Woman drugs Toko­roa boss

South Waikato News - - Community Cookbook - MARTY SHARPE

A vol­un­teer SPCA worker who drugged her boss af­ter her af­fec­tions were not re­cip­ro­cated has been un­suc­cess­ful in get­ting her jail sentence re­duced to home de­ten­tion.

Janet Blower was a vol­un­teer worker at the South Waikato branch of the So­ci­ety for the Pre­ven­tion of Cru­elty to An­i­mals.

She be­came in­fat­u­ated with her man­ager, for whom she de­vel­oped what a judge termed ’’an un­healthy ob­ses­sion’’.

Her ob­ses­sion es­ca­lated to ha­rass­ment and reached the point where she was not al­lowed to be present at the branch at the same time as the fe­male man­ager.

This an­gered Blower, so she posted a num­ber of deroga­tory com­ments on Face­book about the SPCA. She was asked to re­move the posts and even­tu­ally did.

On Au­gust 21 last year, she snuck into the Toko­roa branch of SPCA through a back door

and put four lo­razepam tablets in the man­ager’s coffee.

Later in the evening, the man­ager drove the SPCA ve­hi­cle home. The vol­un­teer went with her on the 45-minute trip as she was go­ing to take the ve­hi­cle back into Toko­roa af­ter the man­ager got home.

Along the drive, the man­ager be­gan to feel the ef­fects of the lo­razepam. She had dou­ble vi­sion and had dif­fi­culty con­trol­ling the ve­hi­cle.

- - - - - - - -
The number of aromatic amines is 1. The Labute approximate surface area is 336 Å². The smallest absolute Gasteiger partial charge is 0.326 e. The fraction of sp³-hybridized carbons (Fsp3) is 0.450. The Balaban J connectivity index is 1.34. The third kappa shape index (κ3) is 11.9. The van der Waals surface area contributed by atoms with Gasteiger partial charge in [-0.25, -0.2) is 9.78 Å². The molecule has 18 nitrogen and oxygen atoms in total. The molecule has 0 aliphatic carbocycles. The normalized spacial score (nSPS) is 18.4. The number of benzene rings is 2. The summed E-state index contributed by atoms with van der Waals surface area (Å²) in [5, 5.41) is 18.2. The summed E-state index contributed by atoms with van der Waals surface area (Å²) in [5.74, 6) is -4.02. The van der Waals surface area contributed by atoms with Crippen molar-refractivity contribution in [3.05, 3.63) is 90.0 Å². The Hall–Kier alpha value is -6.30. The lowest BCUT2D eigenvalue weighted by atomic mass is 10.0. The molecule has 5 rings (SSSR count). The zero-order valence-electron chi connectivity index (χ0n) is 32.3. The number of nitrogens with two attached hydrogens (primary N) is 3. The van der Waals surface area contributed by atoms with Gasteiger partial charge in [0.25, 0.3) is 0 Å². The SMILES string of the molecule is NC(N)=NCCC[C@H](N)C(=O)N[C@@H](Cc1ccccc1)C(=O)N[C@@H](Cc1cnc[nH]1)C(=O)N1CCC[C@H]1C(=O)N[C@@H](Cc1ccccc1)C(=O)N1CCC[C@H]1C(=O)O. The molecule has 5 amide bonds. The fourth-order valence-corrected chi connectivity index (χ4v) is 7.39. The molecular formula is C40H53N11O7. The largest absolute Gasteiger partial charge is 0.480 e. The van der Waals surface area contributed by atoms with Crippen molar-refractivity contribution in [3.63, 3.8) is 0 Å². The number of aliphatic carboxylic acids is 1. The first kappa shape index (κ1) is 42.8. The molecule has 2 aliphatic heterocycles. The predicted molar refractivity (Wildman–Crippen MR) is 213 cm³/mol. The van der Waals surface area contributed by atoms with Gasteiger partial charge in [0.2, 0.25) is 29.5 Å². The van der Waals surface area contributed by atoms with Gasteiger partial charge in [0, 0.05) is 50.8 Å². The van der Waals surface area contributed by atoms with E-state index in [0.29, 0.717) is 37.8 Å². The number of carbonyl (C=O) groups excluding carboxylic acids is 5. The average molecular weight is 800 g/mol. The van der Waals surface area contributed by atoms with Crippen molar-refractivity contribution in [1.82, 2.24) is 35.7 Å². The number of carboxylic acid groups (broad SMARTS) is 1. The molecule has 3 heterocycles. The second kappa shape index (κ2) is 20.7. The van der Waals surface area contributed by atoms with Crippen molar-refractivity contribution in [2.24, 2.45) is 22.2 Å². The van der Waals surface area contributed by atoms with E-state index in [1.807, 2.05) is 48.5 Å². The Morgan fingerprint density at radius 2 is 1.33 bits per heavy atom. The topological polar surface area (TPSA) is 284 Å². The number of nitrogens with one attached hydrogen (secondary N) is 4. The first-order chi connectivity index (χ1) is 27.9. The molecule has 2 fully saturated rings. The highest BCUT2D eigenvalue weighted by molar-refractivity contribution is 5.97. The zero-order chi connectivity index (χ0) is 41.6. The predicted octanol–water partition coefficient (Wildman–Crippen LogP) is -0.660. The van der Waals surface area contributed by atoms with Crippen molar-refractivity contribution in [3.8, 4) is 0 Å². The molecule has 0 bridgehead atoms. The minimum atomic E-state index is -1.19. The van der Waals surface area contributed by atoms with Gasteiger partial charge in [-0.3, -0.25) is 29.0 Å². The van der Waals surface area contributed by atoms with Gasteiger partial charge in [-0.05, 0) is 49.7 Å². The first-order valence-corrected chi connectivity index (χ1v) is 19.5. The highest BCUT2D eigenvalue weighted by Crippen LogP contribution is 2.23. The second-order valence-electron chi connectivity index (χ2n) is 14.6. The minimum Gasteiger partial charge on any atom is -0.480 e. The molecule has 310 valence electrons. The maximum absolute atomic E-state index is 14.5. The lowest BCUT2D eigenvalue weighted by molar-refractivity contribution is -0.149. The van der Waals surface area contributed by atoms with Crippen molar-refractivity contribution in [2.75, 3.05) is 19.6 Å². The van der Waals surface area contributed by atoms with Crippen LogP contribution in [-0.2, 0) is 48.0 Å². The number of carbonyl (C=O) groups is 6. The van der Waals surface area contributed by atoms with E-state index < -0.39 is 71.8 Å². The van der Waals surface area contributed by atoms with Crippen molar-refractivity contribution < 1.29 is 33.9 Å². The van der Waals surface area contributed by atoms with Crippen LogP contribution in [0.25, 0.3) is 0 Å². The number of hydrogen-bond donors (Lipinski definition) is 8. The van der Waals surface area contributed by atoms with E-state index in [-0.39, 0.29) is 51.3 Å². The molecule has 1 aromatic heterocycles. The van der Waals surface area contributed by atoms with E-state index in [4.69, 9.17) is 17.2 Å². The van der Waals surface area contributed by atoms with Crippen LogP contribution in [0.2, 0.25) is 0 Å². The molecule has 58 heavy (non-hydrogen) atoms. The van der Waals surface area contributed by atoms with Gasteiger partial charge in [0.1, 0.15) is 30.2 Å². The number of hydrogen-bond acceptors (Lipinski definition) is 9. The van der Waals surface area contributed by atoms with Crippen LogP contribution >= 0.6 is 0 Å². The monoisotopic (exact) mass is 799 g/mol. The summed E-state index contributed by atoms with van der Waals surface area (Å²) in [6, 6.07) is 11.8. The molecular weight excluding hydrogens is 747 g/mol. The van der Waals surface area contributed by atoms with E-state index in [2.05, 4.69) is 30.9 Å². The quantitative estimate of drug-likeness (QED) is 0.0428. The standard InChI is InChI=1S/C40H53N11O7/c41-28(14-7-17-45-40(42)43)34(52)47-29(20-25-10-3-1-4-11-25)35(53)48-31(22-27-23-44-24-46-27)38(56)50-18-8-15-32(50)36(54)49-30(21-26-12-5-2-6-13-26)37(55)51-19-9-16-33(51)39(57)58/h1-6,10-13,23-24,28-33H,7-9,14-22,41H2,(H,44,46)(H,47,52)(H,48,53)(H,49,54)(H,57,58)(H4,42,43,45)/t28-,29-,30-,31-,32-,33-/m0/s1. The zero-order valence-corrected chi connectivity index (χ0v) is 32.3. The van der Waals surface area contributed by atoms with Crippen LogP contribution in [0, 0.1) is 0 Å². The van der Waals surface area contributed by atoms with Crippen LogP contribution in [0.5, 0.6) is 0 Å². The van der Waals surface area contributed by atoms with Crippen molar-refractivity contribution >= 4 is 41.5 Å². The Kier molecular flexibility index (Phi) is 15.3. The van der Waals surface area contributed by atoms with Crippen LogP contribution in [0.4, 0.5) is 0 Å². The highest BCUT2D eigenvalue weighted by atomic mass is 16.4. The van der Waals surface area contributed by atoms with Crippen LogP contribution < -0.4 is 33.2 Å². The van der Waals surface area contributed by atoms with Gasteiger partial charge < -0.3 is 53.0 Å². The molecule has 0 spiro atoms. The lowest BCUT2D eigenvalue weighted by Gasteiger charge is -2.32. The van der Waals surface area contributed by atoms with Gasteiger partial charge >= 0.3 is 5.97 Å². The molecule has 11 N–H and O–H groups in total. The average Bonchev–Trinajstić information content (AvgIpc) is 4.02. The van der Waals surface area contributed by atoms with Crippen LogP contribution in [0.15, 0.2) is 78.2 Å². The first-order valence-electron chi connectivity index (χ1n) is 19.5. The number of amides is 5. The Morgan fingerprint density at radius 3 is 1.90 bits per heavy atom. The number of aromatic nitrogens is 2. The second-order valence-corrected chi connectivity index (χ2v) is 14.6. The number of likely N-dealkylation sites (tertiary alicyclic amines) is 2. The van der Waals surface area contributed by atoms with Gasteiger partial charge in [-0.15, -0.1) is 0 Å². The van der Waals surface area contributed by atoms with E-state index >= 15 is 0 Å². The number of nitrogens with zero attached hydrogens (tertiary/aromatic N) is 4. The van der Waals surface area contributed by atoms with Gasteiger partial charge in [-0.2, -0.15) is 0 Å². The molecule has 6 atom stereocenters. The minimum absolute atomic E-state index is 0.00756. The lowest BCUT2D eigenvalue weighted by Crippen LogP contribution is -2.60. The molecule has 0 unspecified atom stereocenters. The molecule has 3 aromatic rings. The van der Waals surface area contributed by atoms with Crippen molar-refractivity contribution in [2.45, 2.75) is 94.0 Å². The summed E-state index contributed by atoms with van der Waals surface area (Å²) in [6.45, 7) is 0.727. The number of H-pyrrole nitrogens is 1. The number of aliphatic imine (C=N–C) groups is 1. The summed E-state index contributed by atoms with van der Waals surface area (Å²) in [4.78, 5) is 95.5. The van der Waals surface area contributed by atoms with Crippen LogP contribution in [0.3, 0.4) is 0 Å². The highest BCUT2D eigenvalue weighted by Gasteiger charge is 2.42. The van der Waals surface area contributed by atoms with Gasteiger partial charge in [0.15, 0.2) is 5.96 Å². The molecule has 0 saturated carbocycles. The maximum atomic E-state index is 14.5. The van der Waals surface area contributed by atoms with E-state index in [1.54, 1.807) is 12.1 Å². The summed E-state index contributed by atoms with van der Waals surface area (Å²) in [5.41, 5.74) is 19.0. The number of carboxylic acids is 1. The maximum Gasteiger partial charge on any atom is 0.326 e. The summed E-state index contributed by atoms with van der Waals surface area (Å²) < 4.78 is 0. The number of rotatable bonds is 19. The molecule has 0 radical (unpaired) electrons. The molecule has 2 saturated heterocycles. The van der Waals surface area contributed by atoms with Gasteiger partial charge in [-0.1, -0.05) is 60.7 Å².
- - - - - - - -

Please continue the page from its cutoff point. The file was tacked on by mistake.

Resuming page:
At one point, the ve­hi­cle left the road and ended up in a shal­low ditch. When she got home, she went straight to bed. She still felt ill the next day so went to Taupo Hos­pi­tal.

When po­lice spoke to Blower she said she went to the SPCA branch with the in­ten­tion of hurt­ing the man­ager and she ad­mit­ted putting the tablets in the coffee. When po­lice searched her prop­erty they found eleven cannabis plants, 50 seeds and six cannabis cig­a­rettes.

Blower pleaded guilty to stu­pe­fy­ing a per­son and cul­ti­vat­ing cannabis. In May Judge Chris Mcguire sen­tenced her to two years prison and said her of­fend­ing ‘‘had all the hall­marks of some­thing that was go­ing to turn out dis­as­trously for the vic­tim and prob­a­bly for other peo­ple too’’.

He con­sid­ered the of­fend­ing so dan­ger­ous that he was not pre­pared to sentence her to home de­ten­tion.

The sentence weas re­duced to 18 months on ap­peal.

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